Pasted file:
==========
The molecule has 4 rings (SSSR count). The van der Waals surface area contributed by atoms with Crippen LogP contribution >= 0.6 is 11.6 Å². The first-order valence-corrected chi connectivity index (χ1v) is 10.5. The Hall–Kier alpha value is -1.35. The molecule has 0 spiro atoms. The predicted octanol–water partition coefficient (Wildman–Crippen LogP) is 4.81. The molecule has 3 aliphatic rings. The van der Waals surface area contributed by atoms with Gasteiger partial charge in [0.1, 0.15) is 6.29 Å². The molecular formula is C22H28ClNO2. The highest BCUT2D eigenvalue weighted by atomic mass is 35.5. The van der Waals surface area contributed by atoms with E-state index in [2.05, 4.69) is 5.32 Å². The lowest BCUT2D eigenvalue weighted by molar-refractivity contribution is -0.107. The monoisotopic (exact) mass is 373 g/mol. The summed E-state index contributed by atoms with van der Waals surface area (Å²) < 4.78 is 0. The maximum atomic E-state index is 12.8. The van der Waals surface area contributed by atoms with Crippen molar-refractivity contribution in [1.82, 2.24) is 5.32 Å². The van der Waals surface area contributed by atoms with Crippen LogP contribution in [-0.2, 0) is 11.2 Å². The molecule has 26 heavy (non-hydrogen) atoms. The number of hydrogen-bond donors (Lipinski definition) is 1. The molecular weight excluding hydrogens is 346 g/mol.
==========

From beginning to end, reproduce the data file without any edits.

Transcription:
The molecule has 4 rings (SSSR count). The van der Waals surface area contributed by atoms with Crippen LogP contribution >= 0.6 is 11.6 Å². The first-order valence-corrected chi connectivity index (χ1v) is 10.5. The Hall–Kier alpha value is -1.35. The molecule has 0 spiro atoms. The predicted octanol–water partition coefficient (Wildman–Crippen LogP) is 4.81. The molecule has 3 aliphatic rings. The van der Waals surface area contributed by atoms with Gasteiger partial charge in [0.1, 0.15) is 6.29 Å². The molecular formula is C22H28ClNO2. The highest BCUT2D eigenvalue weighted by atomic mass is 35.5. The van der Waals surface area contributed by atoms with E-state index in [2.05, 4.69) is 5.32 Å². The lowest BCUT2D eigenvalue weighted by molar-refractivity contribution is -0.107. The monoisotopic (exact) mass is 373 g/mol. The summed E-state index contributed by atoms with van der Waals surface area (Å²) < 4.78 is 0. The maximum atomic E-state index is 12.8. The van der Waals surface area contributed by atoms with Crippen molar-refractivity contribution in [1.82, 2.24) is 5.32 Å². The van der Waals surface area contributed by atoms with Crippen LogP contribution in [-0.2, 0) is 11.2 Å². The molecule has 26 heavy (non-hydrogen) atoms. The number of hydrogen-bond donors (Lipinski definition) is 1. The molecular weight excluding hydrogens is 346 g/mol.